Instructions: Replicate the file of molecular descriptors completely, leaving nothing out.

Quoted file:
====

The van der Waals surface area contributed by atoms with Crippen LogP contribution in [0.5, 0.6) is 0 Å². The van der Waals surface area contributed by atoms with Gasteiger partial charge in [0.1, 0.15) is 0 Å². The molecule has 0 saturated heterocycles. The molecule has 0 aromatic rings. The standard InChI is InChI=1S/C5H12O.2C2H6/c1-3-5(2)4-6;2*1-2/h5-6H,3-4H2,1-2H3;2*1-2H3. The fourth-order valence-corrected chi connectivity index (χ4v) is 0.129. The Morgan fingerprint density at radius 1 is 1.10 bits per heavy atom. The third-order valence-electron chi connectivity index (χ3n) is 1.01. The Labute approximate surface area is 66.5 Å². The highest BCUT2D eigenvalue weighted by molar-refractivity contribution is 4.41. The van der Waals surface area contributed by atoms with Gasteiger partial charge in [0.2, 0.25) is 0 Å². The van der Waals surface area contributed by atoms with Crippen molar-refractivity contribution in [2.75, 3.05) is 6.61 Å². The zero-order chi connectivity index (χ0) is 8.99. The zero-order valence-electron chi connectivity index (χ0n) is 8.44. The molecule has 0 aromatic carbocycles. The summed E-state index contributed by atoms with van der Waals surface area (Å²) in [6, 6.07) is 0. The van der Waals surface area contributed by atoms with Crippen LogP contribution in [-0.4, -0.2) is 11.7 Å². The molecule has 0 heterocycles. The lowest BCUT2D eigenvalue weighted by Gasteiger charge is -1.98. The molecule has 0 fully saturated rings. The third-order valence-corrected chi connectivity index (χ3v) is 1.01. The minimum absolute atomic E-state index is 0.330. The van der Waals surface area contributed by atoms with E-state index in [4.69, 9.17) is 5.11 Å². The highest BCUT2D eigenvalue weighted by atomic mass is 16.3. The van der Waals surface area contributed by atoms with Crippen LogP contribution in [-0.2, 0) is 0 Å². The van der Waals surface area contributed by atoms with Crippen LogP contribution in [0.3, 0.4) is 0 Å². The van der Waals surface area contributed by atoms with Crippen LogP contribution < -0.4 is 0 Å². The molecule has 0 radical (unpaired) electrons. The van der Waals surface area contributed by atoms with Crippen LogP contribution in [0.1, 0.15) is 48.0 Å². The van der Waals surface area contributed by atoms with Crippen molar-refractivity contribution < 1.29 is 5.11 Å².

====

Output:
The van der Waals surface area contributed by atoms with Crippen LogP contribution in [0.5, 0.6) is 0 Å². The van der Waals surface area contributed by atoms with Gasteiger partial charge in [0.1, 0.15) is 0 Å². The molecule has 0 saturated heterocycles. The molecule has 0 aromatic rings. The standard InChI is InChI=1S/C5H12O.2C2H6/c1-3-5(2)4-6;2*1-2/h5-6H,3-4H2,1-2H3;2*1-2H3. The fourth-order valence-corrected chi connectivity index (χ4v) is 0.129. The Morgan fingerprint density at radius 1 is 1.10 bits per heavy atom. The third-order valence-electron chi connectivity index (χ3n) is 1.01. The Labute approximate surface area is 66.5 Å². The highest BCUT2D eigenvalue weighted by molar-refractivity contribution is 4.41. The van der Waals surface area contributed by atoms with Gasteiger partial charge in [0.2, 0.25) is 0 Å². The van der Waals surface area contributed by atoms with Crippen molar-refractivity contribution in [2.75, 3.05) is 6.61 Å². The zero-order chi connectivity index (χ0) is 8.99. The zero-order valence-electron chi connectivity index (χ0n) is 8.44. The molecule has 0 aromatic carbocycles. The summed E-state index contributed by atoms with van der Waals surface area (Å²) in [6, 6.07) is 0. The van der Waals surface area contributed by atoms with Crippen LogP contribution in [-0.4, -0.2) is 11.7 Å². The molecule has 0 heterocycles. The lowest BCUT2D eigenvalue weighted by Gasteiger charge is -1.98. The molecule has 0 fully saturated rings. The third-order valence-corrected chi connectivity index (χ3v) is 1.01. The minimum absolute atomic E-state index is 0.330. The van der Waals surface area contributed by atoms with E-state index in [4.69, 9.17) is 5.11 Å². The highest BCUT2D eigenvalue weighted by atomic mass is 16.3. The van der Waals surface area contributed by atoms with Crippen LogP contribution in [-0.2, 0) is 0 Å². The van der Waals surface area contributed by atoms with Crippen LogP contribution in [0.3, 0.4) is 0 Å². The van der Waals surface area contributed by atoms with Crippen LogP contribution < -0.4 is 0 Å². The molecule has 0 radical (unpaired) electrons. The van der Waals surface area contributed by atoms with Crippen LogP contribution in [0.1, 0.15) is 48.0 Å². The van der Waals surface area contributed by atoms with Crippen molar-refractivity contribution < 1.29 is 5.11 Å².